Israel is apparently barring Christians from Ethiopia from entering the country for Holy Week pilgrimages because the state fears they will not leave.
The country’s Population and Immigration Authority reportedly sent out a letter that said that, because Ethiopia is in the midst of a civil war, pilgrims who enter Israel for the Holy Week and Easter holidays, “will not head back due to it.” Times of Israel reports:
Yossi Fatal, head of the Israel Incoming Tour Operators Association, wrote to Interior Minister Ayelet Shaked to decry the policy as “severely discriminatory.” He said groups in Ethiopia have contacted Israeli officials in protest.
In response to the report, the population authority justified the policy, saying that “many tourist groups arriving from Ethiopia over the past years have indeed not returned and remained in Israel illegally.”
Most Christians in Ethiopia are members of the Ethiopian Orthodox Tewahedo Church, which has the distinction of existing centuries before colonization. The EOTC is part of the Oriental Orthodox Communion.
Israel has a complicated history with Ethiopians — and not just Ethiopian Christians. The Beta Israel community of Jewish Ethiopians has existed for centuries, though they lived in isolation from the wider Jewish community; some theories say they originate from the so-called lost tribe of Dan, and others say the source of their faith can be traced back to Menelik I, the son of King Solomon and the Queen of Sheba.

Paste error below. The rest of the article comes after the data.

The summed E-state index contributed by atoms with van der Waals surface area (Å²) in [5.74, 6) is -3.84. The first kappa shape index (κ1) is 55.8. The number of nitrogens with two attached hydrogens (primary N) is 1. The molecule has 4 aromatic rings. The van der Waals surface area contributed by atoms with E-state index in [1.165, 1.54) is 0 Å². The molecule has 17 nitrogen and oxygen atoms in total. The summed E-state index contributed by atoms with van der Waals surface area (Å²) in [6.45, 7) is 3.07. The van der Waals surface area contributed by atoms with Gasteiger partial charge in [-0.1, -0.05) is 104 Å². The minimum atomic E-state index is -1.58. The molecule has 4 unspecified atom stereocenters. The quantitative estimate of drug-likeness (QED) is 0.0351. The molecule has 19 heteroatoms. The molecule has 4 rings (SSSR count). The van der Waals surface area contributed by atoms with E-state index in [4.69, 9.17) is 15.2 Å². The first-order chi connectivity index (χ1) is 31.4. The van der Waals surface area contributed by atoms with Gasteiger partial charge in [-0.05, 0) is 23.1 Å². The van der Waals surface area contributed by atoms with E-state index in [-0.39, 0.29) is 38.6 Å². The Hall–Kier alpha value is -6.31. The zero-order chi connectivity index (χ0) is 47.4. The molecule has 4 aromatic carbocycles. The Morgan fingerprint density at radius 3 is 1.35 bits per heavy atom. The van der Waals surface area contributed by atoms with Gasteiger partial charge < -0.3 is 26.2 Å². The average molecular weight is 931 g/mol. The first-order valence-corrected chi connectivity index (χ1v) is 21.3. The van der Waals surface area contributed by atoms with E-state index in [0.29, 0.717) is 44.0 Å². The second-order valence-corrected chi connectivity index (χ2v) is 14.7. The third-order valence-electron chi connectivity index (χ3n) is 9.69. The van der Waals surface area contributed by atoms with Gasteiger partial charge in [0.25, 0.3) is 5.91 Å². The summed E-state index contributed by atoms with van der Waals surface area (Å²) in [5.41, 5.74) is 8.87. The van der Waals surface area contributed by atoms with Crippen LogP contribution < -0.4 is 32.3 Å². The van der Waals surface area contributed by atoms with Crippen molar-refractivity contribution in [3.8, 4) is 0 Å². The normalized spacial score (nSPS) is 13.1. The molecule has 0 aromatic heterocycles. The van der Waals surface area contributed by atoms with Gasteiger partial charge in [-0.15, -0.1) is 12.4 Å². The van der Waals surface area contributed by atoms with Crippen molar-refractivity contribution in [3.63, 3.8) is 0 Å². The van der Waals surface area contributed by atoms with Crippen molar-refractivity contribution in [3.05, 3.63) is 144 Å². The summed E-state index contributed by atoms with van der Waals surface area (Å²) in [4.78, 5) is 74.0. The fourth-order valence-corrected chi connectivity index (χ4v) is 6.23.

Israel first welcomed Ethiopian Jews in 1977, and by the late 1990s approximately 90,000 Beta Israel members had immigrated to the Levant. However, as the BBC reported in 2015:
Only 30 years after the arrival of the first Ethiopian Jews to Israel, and following recent violent clashes with the police, there is a broad acknowledgement that the state failed appallingly in absorbing the Jewish Ethiopian community.
To begin with, there was a lack of empathy in Israeli society for the hardships involved in leaving behind homes, relatives and friends who could not make the journey; not to mention the loss of family members and friends on the hazardous journey.
Upon their arrival in the Jewish state they met the inherent Israeli paradoxes involved in absorbing Jewish immigrants.
They were welcomed and granted the basic needs of accommodation, healthcare, education and general welfare.
However, this was done without sensitivity to their specific conditions and from the outset they faced discrimination and racism from the Israeli establishment.
Many in the religious establishment even dared to question their Judaism.
The country decided to allow several thousand Beta Israel members to immigrate in Nov. 2021 under a family unification plan. VOA news reports:
The decision took a step toward resolving an issue that has long complicated the government’s relations with the country’s Ethiopian community.
Some 140,000 Ethiopian Jews live in Israel. Community leaders estimate that roughly 6,000 others remain behind in Ethiopia.
Although the families are of Jewish descent and many are practicing Jews, Israel does not consider them Jewish under religious law. Instead, they have been fighting to enter the country under a family-unification program that requires special government approval.
Community activists have accused the government of dragging its feet in implementing a 2015 decision to bring all remaining Ethiopians of Jewish lineage to Israel within five years.